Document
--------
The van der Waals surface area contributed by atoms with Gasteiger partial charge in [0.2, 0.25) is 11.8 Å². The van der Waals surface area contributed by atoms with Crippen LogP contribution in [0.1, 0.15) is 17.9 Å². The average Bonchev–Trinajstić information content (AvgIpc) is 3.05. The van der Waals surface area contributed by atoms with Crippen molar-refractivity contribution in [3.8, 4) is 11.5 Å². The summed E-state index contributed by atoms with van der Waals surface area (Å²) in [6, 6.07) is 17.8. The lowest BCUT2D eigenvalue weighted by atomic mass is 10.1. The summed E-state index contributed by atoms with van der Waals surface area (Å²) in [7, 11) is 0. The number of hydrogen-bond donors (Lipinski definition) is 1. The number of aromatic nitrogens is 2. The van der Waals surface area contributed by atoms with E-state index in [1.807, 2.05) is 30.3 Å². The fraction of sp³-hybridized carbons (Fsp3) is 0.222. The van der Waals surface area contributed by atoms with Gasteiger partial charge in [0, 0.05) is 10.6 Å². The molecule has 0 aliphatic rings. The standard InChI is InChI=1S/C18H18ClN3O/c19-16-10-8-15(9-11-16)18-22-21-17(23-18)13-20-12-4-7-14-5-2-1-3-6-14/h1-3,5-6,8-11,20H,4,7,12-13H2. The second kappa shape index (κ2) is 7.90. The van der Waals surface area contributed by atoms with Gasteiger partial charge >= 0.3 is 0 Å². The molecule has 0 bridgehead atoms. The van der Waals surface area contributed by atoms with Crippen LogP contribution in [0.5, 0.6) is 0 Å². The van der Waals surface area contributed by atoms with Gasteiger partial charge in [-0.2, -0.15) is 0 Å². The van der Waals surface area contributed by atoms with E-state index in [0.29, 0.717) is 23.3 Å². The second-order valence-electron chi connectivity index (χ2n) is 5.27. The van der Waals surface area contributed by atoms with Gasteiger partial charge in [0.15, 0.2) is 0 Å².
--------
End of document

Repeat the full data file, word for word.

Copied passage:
The van der Waals surface area contributed by atoms with Gasteiger partial charge in [0.2, 0.25) is 11.8 Å². The van der Waals surface area contributed by atoms with Crippen LogP contribution in [0.1, 0.15) is 17.9 Å². The average Bonchev–Trinajstić information content (AvgIpc) is 3.05. The van der Waals surface area contributed by atoms with Crippen molar-refractivity contribution in [3.8, 4) is 11.5 Å². The summed E-state index contributed by atoms with van der Waals surface area (Å²) in [6, 6.07) is 17.8. The lowest BCUT2D eigenvalue weighted by atomic mass is 10.1. The summed E-state index contributed by atoms with van der Waals surface area (Å²) in [7, 11) is 0. The number of hydrogen-bond donors (Lipinski definition) is 1. The number of aromatic nitrogens is 2. The van der Waals surface area contributed by atoms with E-state index in [1.807, 2.05) is 30.3 Å². The fraction of sp³-hybridized carbons (Fsp3) is 0.222. The van der Waals surface area contributed by atoms with Gasteiger partial charge in [0, 0.05) is 10.6 Å². The molecule has 0 aliphatic rings. The standard InChI is InChI=1S/C18H18ClN3O/c19-16-10-8-15(9-11-16)18-22-21-17(23-18)13-20-12-4-7-14-5-2-1-3-6-14/h1-3,5-6,8-11,20H,4,7,12-13H2. The second kappa shape index (κ2) is 7.90. The van der Waals surface area contributed by atoms with Gasteiger partial charge >= 0.3 is 0 Å². The molecule has 0 bridgehead atoms. The van der Waals surface area contributed by atoms with Crippen LogP contribution in [0.5, 0.6) is 0 Å². The van der Waals surface area contributed by atoms with Gasteiger partial charge in [-0.2, -0.15) is 0 Å². The van der Waals surface area contributed by atoms with E-state index in [0.29, 0.717) is 23.3 Å². The second-order valence-electron chi connectivity index (χ2n) is 5.27. The van der Waals surface area contributed by atoms with Gasteiger partial charge in [0.15, 0.2) is 0 Å².